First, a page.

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Document Type:Latin Dissertation
Language of Document:English
Record Number:54164
Doc. No:TL24118
Call number:‭3224732‬
Main Entry:Sean E. Roberts
Title & Author:Cartography between cultures: Francesco Berlinghieri's “Geographia” of 1482Sean E. Roberts
College:University of Michigan
Date:2006
Degree:Ph.D.
student score:2006
Page No:423
Abstract:Francesco Berlinghieri's Geographia, an Italian verse paraphrase of Ptolemy's Geography accompanied by thirty-one engraved maps, was printed in Florence in 1482. Through the donation of hand-illuminated copies of the book to the sons of Ottoman Sultan Mehmed II, Bayezid and Cem, it served as an object of cross-cultural interchange between Florence and the Ottoman imperial court in Istanbul. My dissertation provides the first comprehensive treatment of the Geographia and argues that the work's function as an object of international exchange cannot be separated from consideration of concerns often dismissed as parochial by previous scholarship. Print-shop practices, vernacular literary conventions, and Florence's rich tradition of cartographic manuscript production all have broad implications for our understanding of the work's cross-cultural function. Its selection as diplomatic gift is best understood in the context of its utility and meanings for those who routinely produced, read, commissioned and conceived such works. Further, in considering this important printed cartographic work within the larger context of early modern Italian visual culture this project evaluates and problematizes commonplace notions of early printing's claims to accuracy, authority, and standardization. Printed copies of the Geographia exhibit hand-colored maps, illuminated frontispieces, family coats of arms, and other unique modifications. The analysis of such objects is crucial to our understanding of the still contested relationship between manuscript and print cultures in the history of the early modern book. Ultimately, this project contends that technologically and artistically experimental books like the Geographia served, through their modification for eminent buyers and dedicatees, to construct networks of learned, powerful, and wealthy individuals that spanned the early modern Mediterranean.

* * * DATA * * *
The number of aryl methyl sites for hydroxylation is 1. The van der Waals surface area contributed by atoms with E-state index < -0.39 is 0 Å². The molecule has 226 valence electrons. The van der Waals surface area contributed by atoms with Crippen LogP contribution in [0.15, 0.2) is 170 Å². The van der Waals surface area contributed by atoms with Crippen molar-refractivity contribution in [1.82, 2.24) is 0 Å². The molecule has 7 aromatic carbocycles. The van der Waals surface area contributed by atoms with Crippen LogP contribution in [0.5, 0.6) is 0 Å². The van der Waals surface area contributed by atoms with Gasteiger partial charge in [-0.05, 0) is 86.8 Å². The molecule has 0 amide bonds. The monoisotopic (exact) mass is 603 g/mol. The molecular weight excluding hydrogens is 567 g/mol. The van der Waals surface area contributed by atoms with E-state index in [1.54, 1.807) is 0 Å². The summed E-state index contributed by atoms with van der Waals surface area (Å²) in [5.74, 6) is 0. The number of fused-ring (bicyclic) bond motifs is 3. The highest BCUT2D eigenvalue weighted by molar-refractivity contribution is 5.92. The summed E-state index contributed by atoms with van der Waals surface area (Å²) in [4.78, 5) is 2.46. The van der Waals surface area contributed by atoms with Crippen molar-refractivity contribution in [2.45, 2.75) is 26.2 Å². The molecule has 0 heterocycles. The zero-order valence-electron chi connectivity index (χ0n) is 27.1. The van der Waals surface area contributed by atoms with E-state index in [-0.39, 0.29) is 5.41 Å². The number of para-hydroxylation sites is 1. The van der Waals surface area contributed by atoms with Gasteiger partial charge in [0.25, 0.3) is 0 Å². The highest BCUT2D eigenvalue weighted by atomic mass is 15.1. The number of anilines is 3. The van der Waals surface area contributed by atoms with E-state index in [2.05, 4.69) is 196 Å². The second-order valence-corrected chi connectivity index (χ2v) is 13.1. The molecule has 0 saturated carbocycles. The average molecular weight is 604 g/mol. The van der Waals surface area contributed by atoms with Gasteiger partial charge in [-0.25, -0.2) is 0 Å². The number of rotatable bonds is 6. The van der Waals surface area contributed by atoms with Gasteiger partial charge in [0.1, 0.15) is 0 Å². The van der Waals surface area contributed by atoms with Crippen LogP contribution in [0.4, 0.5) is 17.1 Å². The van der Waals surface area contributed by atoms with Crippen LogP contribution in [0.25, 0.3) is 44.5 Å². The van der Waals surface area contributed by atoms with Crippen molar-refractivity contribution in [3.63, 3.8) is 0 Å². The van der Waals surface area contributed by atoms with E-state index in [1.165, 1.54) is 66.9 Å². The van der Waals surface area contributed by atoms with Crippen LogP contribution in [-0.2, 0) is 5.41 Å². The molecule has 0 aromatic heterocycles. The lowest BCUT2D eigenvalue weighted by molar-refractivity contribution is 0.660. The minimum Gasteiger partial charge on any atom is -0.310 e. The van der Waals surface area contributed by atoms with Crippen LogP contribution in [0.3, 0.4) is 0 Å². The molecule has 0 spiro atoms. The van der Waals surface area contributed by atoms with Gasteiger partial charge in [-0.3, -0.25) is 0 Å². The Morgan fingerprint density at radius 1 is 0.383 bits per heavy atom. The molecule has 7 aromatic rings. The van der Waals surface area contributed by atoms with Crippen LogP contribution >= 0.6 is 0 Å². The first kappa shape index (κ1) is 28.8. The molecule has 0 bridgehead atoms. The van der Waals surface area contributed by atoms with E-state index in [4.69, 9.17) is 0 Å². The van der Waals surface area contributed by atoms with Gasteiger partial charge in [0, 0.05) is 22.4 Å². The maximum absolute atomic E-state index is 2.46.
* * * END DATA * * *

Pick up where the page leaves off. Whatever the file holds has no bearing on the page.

Subject:Communication and the arts; Social sciences; Berlinghieri, Francesco; Cartography; Geographia; Italy; Renaissance; Art history; Geography; 0366:Geography; 0377:Art history
Added Entry:P. Simons
Added Entry:University of Michigan